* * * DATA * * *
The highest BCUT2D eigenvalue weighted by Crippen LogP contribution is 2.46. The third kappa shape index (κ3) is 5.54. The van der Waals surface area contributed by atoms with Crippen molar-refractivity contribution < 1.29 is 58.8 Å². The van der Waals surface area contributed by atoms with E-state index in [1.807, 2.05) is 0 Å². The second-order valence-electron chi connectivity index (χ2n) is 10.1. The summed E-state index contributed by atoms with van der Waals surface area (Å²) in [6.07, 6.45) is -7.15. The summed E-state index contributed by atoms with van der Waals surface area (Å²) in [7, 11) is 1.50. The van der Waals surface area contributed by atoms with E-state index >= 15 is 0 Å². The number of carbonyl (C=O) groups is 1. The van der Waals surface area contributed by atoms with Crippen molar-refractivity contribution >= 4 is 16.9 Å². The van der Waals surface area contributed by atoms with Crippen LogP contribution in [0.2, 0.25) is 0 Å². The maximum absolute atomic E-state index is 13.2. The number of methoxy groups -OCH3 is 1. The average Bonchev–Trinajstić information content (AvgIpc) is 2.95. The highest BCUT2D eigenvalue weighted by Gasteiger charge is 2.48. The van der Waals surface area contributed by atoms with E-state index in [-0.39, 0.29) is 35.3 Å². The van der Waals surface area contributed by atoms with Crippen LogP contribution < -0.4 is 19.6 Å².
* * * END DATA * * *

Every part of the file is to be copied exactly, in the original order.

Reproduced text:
The highest BCUT2D eigenvalue weighted by Crippen LogP contribution is 2.46. The third kappa shape index (κ3) is 5.54. The van der Waals surface area contributed by atoms with Crippen molar-refractivity contribution < 1.29 is 58.8 Å². The van der Waals surface area contributed by atoms with E-state index in [1.807, 2.05) is 0 Å². The second-order valence-electron chi connectivity index (χ2n) is 10.1. The summed E-state index contributed by atoms with van der Waals surface area (Å²) in [6.07, 6.45) is -7.15. The summed E-state index contributed by atoms with van der Waals surface area (Å²) in [7, 11) is 1.50. The van der Waals surface area contributed by atoms with E-state index >= 15 is 0 Å². The number of carbonyl (C=O) groups is 1. The van der Waals surface area contributed by atoms with Crippen molar-refractivity contribution >= 4 is 16.9 Å². The van der Waals surface area contributed by atoms with Crippen LogP contribution in [0.2, 0.25) is 0 Å². The maximum absolute atomic E-state index is 13.2. The number of methoxy groups -OCH3 is 1. The average Bonchev–Trinajstić information content (AvgIpc) is 2.95. The highest BCUT2D eigenvalue weighted by Gasteiger charge is 2.48. The van der Waals surface area contributed by atoms with E-state index in [-0.39, 0.29) is 35.3 Å². The van der Waals surface area contributed by atoms with Crippen LogP contribution < -0.4 is 19.6 Å².